6th February 2021
The interest in that Handforth Parish Council video is extraordinary.
Even at this blog, yesterday’s post has already had more views than any other post here has had in total over the last five years – with the single exception of the post that explained Article 50 the day after the shock of the referendum result.
(Yesterday’s post even attracted a commenter who, without any apparent irony, described Jackie Weaver’s actions as ‘the worst kind of Fascism’ – and one can only wonder what they then thought when their comment was binned rather than published.)
Without doubt the video has added for some to what used to to be called the ‘gaiety of the nation’ – though for others it was a less cheerful public illustration of the abuses, disruption and misconduct in such meetings that is usually hidden from view.
But as interest fades and new memes come along, what – if anything – is the more general significance of the story of that parish council meeting?
One problem of local government is lack of interest.
People, it would seem, can only bear so much democracy.
The turnout in local government is lower than parliamentary elections.
And – as with political parties – the fewer people who are engaged, the more unrepresentative are those who stay involved.
When those unrepresentative representatives have actual powers then this means it is more likely that bad decisions will be made instead of good decisions.
One response to this observation will be that the solution is to encourage more interest and more engagement.
And such a stirring exhortation will garner claps and cheers – or, at least, their modern equivalent, ‘likes’ and RTs.
But when the nods finish and good intentions are superseded, there will still be little interest in local government.
Because nothing has changed substantially to make local government more accessible.
And so in local government continues to be dominated by those who would only get elected because of that lack of interest.
To which, in turn, there are two three responses.
The first is to shrug and say one gets the local elected representatives one deserves.
The second is to question the need for the democratic element in the provision of local services – after all, many people will not care who their local councillors are, so long as their bins are collected on time.
The third is to see lack of interest as the result of the lack of real powers for local government – and if local bodies had more powers then there would be more local interest.
None of these three responses are, for me, compelling.
The Handforth incident suggests there is a way for there to be more interest in local government – and that is simply to make it easier for people to follow what is going on (and even participate) in the making of local government decisions.
One of the few benefits of the coronavirus lockdowns has been that various bodies are now deliberating online rather than in unknown council chambers, and that those deliberations are publicly available.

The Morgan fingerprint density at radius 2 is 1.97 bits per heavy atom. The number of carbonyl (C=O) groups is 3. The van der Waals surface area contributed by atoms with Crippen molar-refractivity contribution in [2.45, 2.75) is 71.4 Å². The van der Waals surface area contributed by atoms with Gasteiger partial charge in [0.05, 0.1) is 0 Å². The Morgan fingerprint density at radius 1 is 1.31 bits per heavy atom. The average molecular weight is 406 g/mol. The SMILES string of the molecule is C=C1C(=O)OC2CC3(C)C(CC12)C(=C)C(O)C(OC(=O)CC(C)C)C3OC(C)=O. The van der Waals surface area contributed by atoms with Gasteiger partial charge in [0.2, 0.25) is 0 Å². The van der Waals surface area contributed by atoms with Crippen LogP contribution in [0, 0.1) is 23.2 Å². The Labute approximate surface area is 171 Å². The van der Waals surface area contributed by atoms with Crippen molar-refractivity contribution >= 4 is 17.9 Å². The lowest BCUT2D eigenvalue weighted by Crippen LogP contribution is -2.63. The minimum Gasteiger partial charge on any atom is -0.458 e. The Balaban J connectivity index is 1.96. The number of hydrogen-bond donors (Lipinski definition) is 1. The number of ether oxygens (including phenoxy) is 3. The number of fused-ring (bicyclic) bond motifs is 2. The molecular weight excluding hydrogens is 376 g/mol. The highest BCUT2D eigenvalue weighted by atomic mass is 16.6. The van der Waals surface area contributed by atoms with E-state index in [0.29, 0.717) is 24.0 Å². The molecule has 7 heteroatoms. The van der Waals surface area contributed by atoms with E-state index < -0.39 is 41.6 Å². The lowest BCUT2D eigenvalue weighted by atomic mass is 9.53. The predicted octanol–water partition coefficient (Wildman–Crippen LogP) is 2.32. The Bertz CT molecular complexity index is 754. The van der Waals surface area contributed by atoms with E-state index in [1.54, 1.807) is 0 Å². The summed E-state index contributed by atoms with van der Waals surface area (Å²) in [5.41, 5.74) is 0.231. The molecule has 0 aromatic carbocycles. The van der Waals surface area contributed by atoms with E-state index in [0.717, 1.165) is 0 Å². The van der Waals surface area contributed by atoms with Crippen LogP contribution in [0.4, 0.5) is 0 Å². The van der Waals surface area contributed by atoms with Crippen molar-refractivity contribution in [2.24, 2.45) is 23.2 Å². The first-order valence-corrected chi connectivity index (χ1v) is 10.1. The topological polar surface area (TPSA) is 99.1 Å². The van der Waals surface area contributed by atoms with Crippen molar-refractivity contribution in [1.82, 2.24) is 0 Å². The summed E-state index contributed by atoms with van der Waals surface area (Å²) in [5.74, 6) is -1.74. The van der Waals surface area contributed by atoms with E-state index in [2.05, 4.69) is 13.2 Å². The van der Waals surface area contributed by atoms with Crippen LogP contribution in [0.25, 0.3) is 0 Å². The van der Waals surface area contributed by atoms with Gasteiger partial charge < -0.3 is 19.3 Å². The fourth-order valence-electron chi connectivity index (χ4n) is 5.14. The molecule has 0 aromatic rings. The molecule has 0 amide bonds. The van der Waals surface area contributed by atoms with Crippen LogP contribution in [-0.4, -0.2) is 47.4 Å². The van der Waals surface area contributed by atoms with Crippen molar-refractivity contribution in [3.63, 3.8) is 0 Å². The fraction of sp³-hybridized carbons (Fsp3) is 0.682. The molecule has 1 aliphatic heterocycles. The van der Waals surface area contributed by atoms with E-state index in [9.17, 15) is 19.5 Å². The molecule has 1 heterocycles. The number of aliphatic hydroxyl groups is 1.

As a matter of democratic principle, and from the perspective of increasing transparency, there is great deal to be said for deliberations to be done virtually.
Here I do not mean that council proceedings should just be streamed, but that the actual meetings should be done virtually rather than in some council chamber or committee room.
Indeed, one could question whether – given new technology – there is now any need for council chambers at all, other than for ceremonial events and for showing determined tourists.
And we would be free from the tiresome mock-parliamentary debating society macho pedantic silliness of some oral debates – and it would be easier for all representatives to contribute rather than budding after dinner speakers and those who bray in their support.
Councillors would also be able to readily attend around their other professional and home responsibilities, rather than giving up whole days in the manner of leisurely amateurs in frock coats.
At a stroke such virtual proceedings as the norm would be instantly more accessible to the public – and also to otherwise sidelined councillors.
Much of what we take as the natural norms in our public affairs are just practices and categories we have inherited from previous generations.
And big set-piece meetings in ornate council chambers may have suited Victorians and Edwardians – but, if we were starting from a blank page today, would we come up with the same model?
(Indeed, would practically minded Victorians and Edwardians have insisted on their model had they been aware of our technology?)
Similar points can also be made about other formal meetings – and indeed court hearings.
Other than when the credibility of witness under examination is at issue – and there is no substitute for that being done in person – or when there are necessary reporting restrictions, there is no overwhelming reason why most court hearings cannot be done virtually.
The fact that we inherited practices from a time without virtual technology is no reason, by itself, to persist with those practices, as long as other principles such as due process and fairness are not adversely affected.
Making public affairs more accessible is not only a public good, but would have the practical utility of ensuring more engagement.
People watching – or participating in – the Handforth council meeting on their laptop or their phone (or indeed iPad) was for many a novelty.
But it would be good for democracy if virtual council and their formal meetings and hearings became the new natural norm.
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